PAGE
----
HARTFORD, CT — The legislature’s Public Health Committee tabled one controversial issue and raised another during one of its first meetings of the session Wednesday.
“When we get to the controversy I don’t want anyone to say we didn’t follow a good process,” Rep. Jonathan Steinberg, D-Westport, said.
Steinberg co-chairs the committee and believes it can tackle contentious issues such as removing the religious exemption to childhood vaccines and aid-in-dying while also tackling COVID legislation.
When it comes to the religious exemption, Steinberg said the legislation they plan to introduce is exactly the same as what the committee approved last February before the legislature adjourned due to COVID-19. This year’s legislation, which has yet to be drafted, will grandfather in children who already have a religious exemption.
An estimated 7,800 children with religious exemptions already are enrolled in Connecticut schools, according to the Department of Public Health’s latest data from 2018-2019. Under the legislation, children from preschool to grade 12 who already have a religious exemption would be allowed to continue going to school. But going forward, if the bill passes, the only exception for vaccination would be a medical exemption.
Opponents of the vaccine bill who protested at the swearing-in ceremony two weeks ago, asked the committee to postpone debate until they can come and testify in person. They sent lawmakers a petition with 10,000 signatures asking the committee to delay debate until the building reopens.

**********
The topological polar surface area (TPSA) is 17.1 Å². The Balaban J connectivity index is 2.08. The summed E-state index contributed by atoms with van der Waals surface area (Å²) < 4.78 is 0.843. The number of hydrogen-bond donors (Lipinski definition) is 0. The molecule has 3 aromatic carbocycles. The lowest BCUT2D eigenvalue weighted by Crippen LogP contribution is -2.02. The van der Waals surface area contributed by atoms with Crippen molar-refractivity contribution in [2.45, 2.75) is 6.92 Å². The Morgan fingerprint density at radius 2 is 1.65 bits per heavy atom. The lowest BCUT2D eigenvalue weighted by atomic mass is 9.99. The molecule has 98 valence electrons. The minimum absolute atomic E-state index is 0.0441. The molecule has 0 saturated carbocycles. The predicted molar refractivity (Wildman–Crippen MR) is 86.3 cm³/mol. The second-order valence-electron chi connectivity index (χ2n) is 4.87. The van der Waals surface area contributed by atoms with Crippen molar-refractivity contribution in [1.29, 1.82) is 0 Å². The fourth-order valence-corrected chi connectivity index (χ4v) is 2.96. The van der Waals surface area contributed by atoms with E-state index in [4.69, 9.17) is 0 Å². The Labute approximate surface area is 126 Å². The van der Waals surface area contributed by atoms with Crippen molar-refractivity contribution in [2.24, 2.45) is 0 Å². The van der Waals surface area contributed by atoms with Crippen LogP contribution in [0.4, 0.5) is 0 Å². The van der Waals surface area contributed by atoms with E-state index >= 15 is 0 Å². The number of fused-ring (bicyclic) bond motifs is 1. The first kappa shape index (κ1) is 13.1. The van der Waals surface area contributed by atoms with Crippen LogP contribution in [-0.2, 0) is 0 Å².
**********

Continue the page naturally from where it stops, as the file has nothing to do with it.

The state Capitol and Legislative Office Building have been closed to the public since last March and there’s no indication of when it may reopen. The means all public hearings are being conducted online.
After lengthy debate Wednesday on how the legislative process should move forward, Steinberg agreed to table the discussion until next week when the language of the bill would be finalized.
Some lawmakers who oppose closing the vaccine loophole feel the religious exemption and aid-in-dying shouldn’t be raised for debate in the middle of a global pandemic.
“Is it appropriate to have this kind of bill be raised during a pandemic when people’s point of whether they can participate in the democracy we have and be able to come and have their grievances be heard and look at their legislature in the eye, is that possible?,” Sen. Heather Somers, R-Groton, said.
For Somers the answer is “No.”
“There is something very different about being in the Legislative Office Building when you have people around you trying to bend your ear or talk to you in person versus being at home or wherever you have internet service at the moment, it’s a very different dynamic,” Somers said.
But some lawmakers felt it was a debate worth having even if it has to be virtual.
“This is raising concepts. If we don’t like them we should vote them down,” Rep. Peter Tercyak, D-New Britain, said.
“I don’t know how we decide which bills are going to be too controversial or too unreasonable ideas that they don’t make it onto the list,” Tercyak added.
Some lawmakers struggled to understand why an elected body would decline to debate an issue.
“I can’t seem to wrap my head around the notion that we can conduct business virtually on things we support and we can’t conduct business on bills we can’t support,” Sen. Will Haskell, D-Wilton, said.
The issues are not new.
Sen. Mary Abrams, D-Meriden, said the public is waiting for Connecticut lawmakers to address these issues.
“There’s just no reason to postpone them,” Abrams added.
She said it’s still unclear how many bills the Public Health Committee may raise this year, but she believes it will be fewer than past years due to the amount of time it takes to get through a virtual legislative hearing.
Wednesday’s meeting to raise concepts would have typically lasted less than an hour, but lawmakers have to show their faces when they vote and it takes a long time to get through every committee member.